“The fault, dear Brutus, is not in our stars, but in ourselves.
– William Shakespeare, Julius Caesar (I, ii, 140-141)
I had a long discussion yesterday with some friends over Facebook about the nature of public discourse in America and how it seems to devolve into nothing but name-calling and finger-pointing. Just about everyone agreed that the proclivity for degenerating into the equivalent of two groups of chimpanzees flinging their own excrement at each other is something that is encouraged by not just our political system but also the 24 hour news cycle as evidenced by CNN, MSNBC, and Fox News, where the vitriol flows like ambrosia and the sneering condescension is so thick you could cut it with a doorstop.
Inevitably I asked myself what exactly created this vile, lumbering beast, as if trying to assign blame will really help in any way. It doesn’t matter who pieced this Frankenstein’s monster together out of Piers Morgan’s abusive sneer and Bill O’Reilly’s bristling rage, but the fact remains that it’s alive – and it’s rampaging through the countryside, devouring small children and shitting in my hydrangeas.
Pointing the finger is a favorite pastime in modern American culture. We seem to be rather keen on fixing the blame instead of the problem, and it usually takes the form of the three-second sound bite that can be endlessly played and re-played on television for the purpose of apparently driving advertising revenue through television ratings and market share. Between Ted Turner and Rupert Murdoch (and the assholes that run MSNBC for Comcast), the majority of Americans get their news from sources owned by corporate media moguls with ulterior motives and decrepit moral fiber, yet there’s no outcry that these so-called “news” organizations and their employees are being financed either wholly or in part by people and corporations that are not above promoting their own agendas through the judicious application of massive sums of cash (thanks, Citizens United!).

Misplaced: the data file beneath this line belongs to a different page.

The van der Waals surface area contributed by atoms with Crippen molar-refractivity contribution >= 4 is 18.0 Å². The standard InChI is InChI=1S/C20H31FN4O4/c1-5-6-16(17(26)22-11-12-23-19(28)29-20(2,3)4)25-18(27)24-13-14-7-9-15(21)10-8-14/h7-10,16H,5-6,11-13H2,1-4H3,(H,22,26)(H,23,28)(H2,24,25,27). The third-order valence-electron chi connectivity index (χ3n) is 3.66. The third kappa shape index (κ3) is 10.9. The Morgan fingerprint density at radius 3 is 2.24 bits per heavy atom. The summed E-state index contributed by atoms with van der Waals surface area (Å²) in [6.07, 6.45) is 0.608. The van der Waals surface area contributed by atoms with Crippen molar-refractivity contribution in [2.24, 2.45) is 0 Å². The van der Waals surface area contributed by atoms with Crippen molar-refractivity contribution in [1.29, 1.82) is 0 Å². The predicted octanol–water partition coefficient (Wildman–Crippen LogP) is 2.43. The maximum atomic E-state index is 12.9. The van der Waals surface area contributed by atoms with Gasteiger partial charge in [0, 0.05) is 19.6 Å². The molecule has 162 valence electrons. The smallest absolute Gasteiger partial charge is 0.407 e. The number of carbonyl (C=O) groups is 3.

Of course, our own complacency as a culture most likely led us down this particularly dank and decrepit rabbit hole. There’s a distinct lack of curiosity or interest in how the world works in American society at the moment, which has been blamed on everything from failing schools to violent video games, but unless we turn our scrutiny inward we’re never going to escape from the fate we’ve written for ourselves.
When it comes down to it, the majority of choices that we can make in our daily lives have been markedly reduced while at the same time presented in such a manner as to give us the illusion of choice. Over-simplification has led to a world where the Manichean binarity is king: the only choices we have are presented to us as black and white, Republican or Democrat, Conservative or Liberal, Red or Blue, even though there’s a whole spectrum of thought (and colors) out there that are being ignored because they don’t provide a convenient or easily understood (or refuted) platform; it’s as if the average American mind has become incapable of acknowledging the fact that there are more than two points of view any more.
Unfortunately, the only way this will ever change is if each of us alters how we react to the world on an internal level. We have to throw out the easy answers and instead go looking for the best ones, all while avoiding the trap of falling into one camp or another and spending more time trying to personally or ideologically discredit our opponents than working to find a solution that leads to the most good and doesn’t compromise the things that are the most important, such as our personal safety and our civil liberties. Any answer that sacrifices one for the other is never, ever going to be the best solution; I simply hope that enough people will come to realize that before we’ve given up all of one for the illusion of the other.